25 Jan 2013

Spider Art and Bioluminescent “Bombs”: Extreme Animal Mimicry

Exciting news for the world’s arachnophiles (spider lovers) broke late last year – a spider was discovered in the Peruvian Amazon that constructs a much larger fake spider in the center of its web. The as-yet-unnamed arachnid, likely belonging to the genus Cyclosa, creates its faux-spider masterpieces (some of which have eight legs!) out of leafy debris and dead insect parts. To further enhance the big-spider illusion, the real spider hides at the head of its creation and plucks strands of the web to make it vibrate.
The decoy spider's elaborate fake spider (Phil Torres)
So, does this spider make art? Nope, sorry – it’s not art. Creating a larger decoy of itself to frighten off potential predators is a form of self-protective mimicry that’s hardwired into the spider’s genes.
The most common form of mimicry is camouflage. Such visual mimicry can be as basic as a lion’s tawny coat blending in with the African savannah, or a gray-patterned moth disappearing when it lands on a similarly colored tree. More complex examples include caterpillars that pose as twigs, or leafy seadragons that are almost indistinguishable from seaweed, or spiders that, along with their webs, can be mistaken for bird droppings in both color and shape.
In Batesian mimicry, harmless species evolve to visually impersonate poisonous or distasteful species, which makes it much less likely that they, themselves, will be eaten. A master of this particular adaptation is the Indonesian mimic octopus.
The mimic octopus impersonates a flatfish, a scorpionfish, and a sea snake.
Octopuses are masters of disguise and can change color and pattern, and even texture, to match their surroundings. The mimic octopus’s self-defense strategy goes one step further – it’s a shape-shifter. This diminutive cephalopod has evolved an elaborate collection of behaviors that allow it to ape other marine animals. It stretches out its arms to imitate a scorpionfish flaring its poisonous spines, or hunkers down with only two legs extended in either direction to impersonate a venomous sea snake, or swims flattened out to mimic the shape of a flatfish. To date, this little octopus has been observed posing as fifteen other marine creatures! A fun twist to this amazing story is that scientists have recently witnessed a timid little black-marble jawfish, whose markings are strikingly similar to those of the mimic octopus, swimming perfectly disguised among the arms of one of these octopuses. A mimic mimics a mimic!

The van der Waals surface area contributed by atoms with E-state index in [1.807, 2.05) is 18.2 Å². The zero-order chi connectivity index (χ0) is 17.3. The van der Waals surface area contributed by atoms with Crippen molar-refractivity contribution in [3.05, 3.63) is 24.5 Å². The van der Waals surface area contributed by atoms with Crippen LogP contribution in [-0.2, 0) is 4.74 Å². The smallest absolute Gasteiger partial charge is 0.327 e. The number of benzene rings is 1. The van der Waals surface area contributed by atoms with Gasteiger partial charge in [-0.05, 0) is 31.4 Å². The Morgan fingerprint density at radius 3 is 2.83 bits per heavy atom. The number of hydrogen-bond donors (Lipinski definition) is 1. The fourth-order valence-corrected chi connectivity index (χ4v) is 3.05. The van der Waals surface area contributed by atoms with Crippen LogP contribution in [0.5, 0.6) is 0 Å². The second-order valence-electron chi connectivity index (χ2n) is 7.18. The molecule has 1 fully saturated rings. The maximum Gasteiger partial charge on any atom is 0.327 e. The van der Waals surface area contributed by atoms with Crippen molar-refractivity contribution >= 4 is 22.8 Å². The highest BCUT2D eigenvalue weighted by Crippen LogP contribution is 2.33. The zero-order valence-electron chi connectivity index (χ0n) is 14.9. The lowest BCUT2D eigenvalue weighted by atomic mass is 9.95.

Australian chameleon gecko (Stewart MacDonald)
Decoy mimicry is yet another variation, in which animals have developed a means to either divert the attention of a predator or, conversely, to attract the attention of a potential meal.
One of the most radical practitioners of decoy mimicry is the gecko who, when threatened, is capable of discarding its own tail. The cast-off tails of some geckos flop around and writhe, offering a tantalizing alternative meal to predators while the geckos themselves escape. In Australia, the writhing, discarded tail of the chameleon gecko is made even more irresistible – it actually squeaks! Though self-amputation may sound like an extreme adaptation for survival, geckos are capable of growing replacement tails within a few months.

The adaptation of decoy mimicry isn’t confined to land animals. While studying life in the ocean’s depths aided by remote-controlled submarines, a group of scientists led by research zoologist Karen Osborn discovered seven new marine worms (annelids), some of which have developed a novel form of decoy mimicry – we just don’t know exactly what they’re mimicking.
Deep-sea marine worms release bioluminescent "bombs" (Karen Osborn)
These small bristly worms, the biggest no longer than a finger, come equipped with tiny balloons attached to their bodies near their heads. When one of these worms, which have been dubbed “green bombers,” is touched, it releases one or more of these bioluminescent “bombs” that give off intense green light for several seconds. It’s likely that a would-be predator, searching for a tasty morsel in the darkness, would be distracted by these mini floating lights while the worm is able to avoid being eaten by quickly swimming backwards out of harm’s way.

Here’s a link that has a video showing forward and backward movement of one of the newly discovered marine worms (genus Swima): http://news.sciencemag.org/sciencenow/2009/08/20-02.html
Here’s another that shows the mimic octopus in action: http://www.youtube.com/watch?v=H8oQBYw6xxc
And a delightful recording of the moment the decoy spider was discovered!: http://www.youtube.com/watch?v=RrWnZ7VySac


Paula said...

Is it just me, or do those Swima marine worms look like the Hallucigenia fossils in the Burgess Shale?

Jan Thornhill said...

Hallucigenia were, I think, walkers - would love to see one in action (or, for that matter, any of those wacky Burgess Shale characters).